By Alois Vinga
THE introduction of broad-based economic reforms by government in 2018 brought relief for Simon Munyoro, a small-scale farmer operating in Bindura South communal lands.
Zimbabwe had endured years of economic hardships, government overspending and inconsistencies in pro-poor rooted policy making.
But today, the ordinary farmer and citizens at large remain trapped in the jaws of harsh prices despite a raft of measures having been implemented in the last three years.
This begs one to question the exact impact of economic reforms which have been in operation for the last three years.
In 2018, the government through the Finance Ministry enacted the Transitional Stabilisation Plan in a bid to stimulate productivity, exports and the transformation of the economy into an upper middle income class economy.
The blueprint was succeeded by the National Development Strategy 1 in 2021 which will run up to 2025 and with the expectation to revamp the country’s infrastructure, boost manufacturing and set the country on a recovery path.
Apart from these measures, the authorities also introduced the Reserve Bank of Zimbabwe (RBZ) Foreign Exchange Auction platform 23 June 2020 and up to the end of December 2021, an amount of US$2, 5 billion was allotted to the key sectors of the economy with US$2 238 180 267 being allotted through the Main Auction and US$358 200 546 through the SMEs Auction.
About 62% of the funds allotted in 2021 went towards payment for raw materials, machinery and equipment while 38% of the total allotments went towards payment for consumables, pharmaceuticals and other needs of the economy.
The measures have significantly reduced both yearly and monthly inflation rates which according to the Zimbabwe National Statistics Agency data for January 2022 had gone down to 60,61% and 5,34% respectively.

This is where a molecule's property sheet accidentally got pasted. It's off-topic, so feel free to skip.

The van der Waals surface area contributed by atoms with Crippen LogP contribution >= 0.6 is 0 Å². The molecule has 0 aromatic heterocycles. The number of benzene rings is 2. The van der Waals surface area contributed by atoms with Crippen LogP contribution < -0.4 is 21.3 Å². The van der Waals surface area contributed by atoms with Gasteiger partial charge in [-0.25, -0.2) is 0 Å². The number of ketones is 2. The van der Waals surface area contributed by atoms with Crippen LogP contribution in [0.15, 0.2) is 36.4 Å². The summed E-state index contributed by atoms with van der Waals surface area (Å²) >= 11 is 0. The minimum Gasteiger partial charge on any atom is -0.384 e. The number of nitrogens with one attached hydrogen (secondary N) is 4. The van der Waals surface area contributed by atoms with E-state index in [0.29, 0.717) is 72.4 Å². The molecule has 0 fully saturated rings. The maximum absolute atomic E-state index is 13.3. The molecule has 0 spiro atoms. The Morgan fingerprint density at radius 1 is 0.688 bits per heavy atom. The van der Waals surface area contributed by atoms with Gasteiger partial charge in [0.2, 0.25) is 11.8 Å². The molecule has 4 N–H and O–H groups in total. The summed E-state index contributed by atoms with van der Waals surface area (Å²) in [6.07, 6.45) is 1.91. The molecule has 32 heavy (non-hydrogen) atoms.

Even global financial institutions like the International Monetary Fund and the World Bank have since acknowledged the positive impact of the economic reforms currently under implementation for yielding positive effects.
Yet the rate of price increases remains discordant to the direction being taken by some of these economic policies, therefore presenting deep challenges in unpacking the huge mismatch.
Contacted for comment and asked to shed more light on the challenge of discordant pricing, Confederation of Zimbabwe Industries president, Kurai Matsheza hinted that there are contentious circumstances around the issue which he could not discuss in detail.
“The problem is that media people present predetermined questions and you expect us to respond to you in line with what you believe. These issues are clear, you know the causes, but I can’t say much on that,” he said.
But Confederation of Zimbabwe Retailers president, Denford Mutashu singled non-economic factors as the major driver of the current pricing dilemma affecting the nation.
“Negative perceptions underpinned by the dominance of the parallel market are major catalysts which continue to push prices up. The economy is dual encompassing formal and informal, so what we see is that the latter- which happens to be the largest sector swiftly responds to undercurrents triggered by the parallel market and this is one of the major drivers of speculative pricing,” he said.
The retailer’s leader said that there is an urgent need for the government to deal with the rapid informalisation to deal with non-economic fundamental price increases.
“There are also rampant misconceptions in the shadowy economic sector that if prices rise in local currency, they must also follow suit in the US$ currency. To deal with this challenge government can also look at ways on improving the efficiency of the RBZ foreign exchange auction system by blocking speculative purchases of foreign currency in order to ensure wider coverage towards honest bids,” he said.
He added that the onus was on the citizens to help stabilise prices and called for increased education and awareness to plug the speculative behaviour choking the markets.
Economist Percy Gwanyanya also concurred that the exorbitant pricing rates in the country a indicates prolonged crisis which brews in the parallel market alongside speculative market tendencies.
“Market trends show that most formal businesses are not basing their pricing on the high end parallel exchange rate of US1: $250 but it is in the informal economy where such pricing structures are being implemented.
“But from an economic perspective, government can simply address this by strengthening the auction platform to plug leakages and ensure that the foreign currency reaches the well deserving companies and individuals. By so doing , this crowds out top companies with high demand for US$ from the parallel market and this automatically weakens the latter’s impact in price determination,” he said.